About a week after my back surgery, I mentioned to my husband that I might be able to cook sooner if I had our step ladder ready near the stove. The weight of said ladder slightly exceeds the ten pound maximum I’m supposed to lift during my recovery period, so I knew this was an imperfect solution, stuck in front of the oven for the duration. I had also noticed that our kitchen table chairs were not equal to the task of offering a resting place while stirring, chopping or otherwise preparing meals. The seats are too short, and I’d be bending my back to reach the all of the burners on the stove top.
My husband mentioned that he did have a chair that was ideal for the task stored in the back garage, a lighter chair that is a hybrid between a step stool and a bar chair. When he brought it home a couple years ago, I asked him if it could possibly be a late 60’s high chair for overgrown toddlers. He relegated it to storage, among the loads of things that he’s acquired secondhand on the chance they could become useful eventually.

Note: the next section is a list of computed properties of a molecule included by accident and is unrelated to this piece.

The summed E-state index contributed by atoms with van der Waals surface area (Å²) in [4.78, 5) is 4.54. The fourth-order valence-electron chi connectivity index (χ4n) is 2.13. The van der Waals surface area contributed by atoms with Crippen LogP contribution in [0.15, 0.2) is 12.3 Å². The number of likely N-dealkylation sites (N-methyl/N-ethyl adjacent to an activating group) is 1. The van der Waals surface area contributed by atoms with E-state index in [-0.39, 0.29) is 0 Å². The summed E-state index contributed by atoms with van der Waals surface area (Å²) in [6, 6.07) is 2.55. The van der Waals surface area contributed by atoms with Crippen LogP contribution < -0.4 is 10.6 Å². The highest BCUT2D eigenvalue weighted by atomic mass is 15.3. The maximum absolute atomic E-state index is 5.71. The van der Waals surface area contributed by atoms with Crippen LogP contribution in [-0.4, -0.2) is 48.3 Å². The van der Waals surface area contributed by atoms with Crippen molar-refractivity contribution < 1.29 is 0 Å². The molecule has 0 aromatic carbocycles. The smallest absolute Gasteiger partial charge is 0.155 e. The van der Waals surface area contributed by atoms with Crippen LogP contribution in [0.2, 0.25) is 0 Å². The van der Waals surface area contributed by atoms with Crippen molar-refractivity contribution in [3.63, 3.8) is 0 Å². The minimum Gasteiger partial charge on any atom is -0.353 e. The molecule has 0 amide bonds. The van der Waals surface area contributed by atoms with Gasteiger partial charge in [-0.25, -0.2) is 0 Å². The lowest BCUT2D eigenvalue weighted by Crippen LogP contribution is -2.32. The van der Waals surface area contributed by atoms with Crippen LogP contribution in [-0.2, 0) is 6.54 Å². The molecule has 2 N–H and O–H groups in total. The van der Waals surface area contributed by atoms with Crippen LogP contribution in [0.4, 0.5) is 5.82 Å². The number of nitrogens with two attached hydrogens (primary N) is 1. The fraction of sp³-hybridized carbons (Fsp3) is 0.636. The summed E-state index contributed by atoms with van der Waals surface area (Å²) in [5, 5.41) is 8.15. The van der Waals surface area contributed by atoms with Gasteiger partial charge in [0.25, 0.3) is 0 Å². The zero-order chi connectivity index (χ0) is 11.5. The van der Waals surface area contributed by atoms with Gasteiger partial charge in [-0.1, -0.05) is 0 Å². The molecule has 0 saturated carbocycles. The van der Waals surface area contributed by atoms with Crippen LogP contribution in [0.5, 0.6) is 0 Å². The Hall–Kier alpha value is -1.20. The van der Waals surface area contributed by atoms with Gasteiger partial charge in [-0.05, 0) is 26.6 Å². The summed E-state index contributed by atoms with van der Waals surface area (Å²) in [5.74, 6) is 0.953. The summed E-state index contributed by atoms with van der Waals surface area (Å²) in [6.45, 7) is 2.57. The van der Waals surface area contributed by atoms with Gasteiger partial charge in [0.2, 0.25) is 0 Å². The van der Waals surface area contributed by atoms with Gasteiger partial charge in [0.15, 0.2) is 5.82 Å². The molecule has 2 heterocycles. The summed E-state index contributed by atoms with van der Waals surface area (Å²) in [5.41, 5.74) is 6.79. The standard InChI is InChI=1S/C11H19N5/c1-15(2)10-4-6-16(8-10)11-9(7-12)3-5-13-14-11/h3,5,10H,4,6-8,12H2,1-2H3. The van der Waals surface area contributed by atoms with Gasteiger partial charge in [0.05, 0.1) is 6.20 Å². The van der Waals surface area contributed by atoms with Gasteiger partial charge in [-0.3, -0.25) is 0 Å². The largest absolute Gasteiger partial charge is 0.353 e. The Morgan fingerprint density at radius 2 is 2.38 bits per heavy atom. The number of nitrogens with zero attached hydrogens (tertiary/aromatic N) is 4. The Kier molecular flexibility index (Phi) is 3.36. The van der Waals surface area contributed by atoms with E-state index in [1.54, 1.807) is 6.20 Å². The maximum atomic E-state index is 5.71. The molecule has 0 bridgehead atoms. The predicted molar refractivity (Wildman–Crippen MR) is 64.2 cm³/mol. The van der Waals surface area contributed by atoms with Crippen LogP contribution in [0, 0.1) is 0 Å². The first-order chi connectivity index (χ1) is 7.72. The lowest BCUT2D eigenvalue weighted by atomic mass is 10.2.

That chair had remained among other goodies in the back garage like 70’s man purses, Bakelite staplers, and defunct insurance company letter openers for long enough that I’d forgotten we had such a thing. Not once did I consider how helpful its presence could have been in the kitchen, even before my surgery. In the months leading up to the surgery, standing in place gave me the greatest degree of discomfort. My time in the kitchen would have been greatly enhanced by such a chair.
Today I will making my tomato-free chili, grateful that my legs and back won’t be aching as I brown the hamburger and wait for the broth to thicken.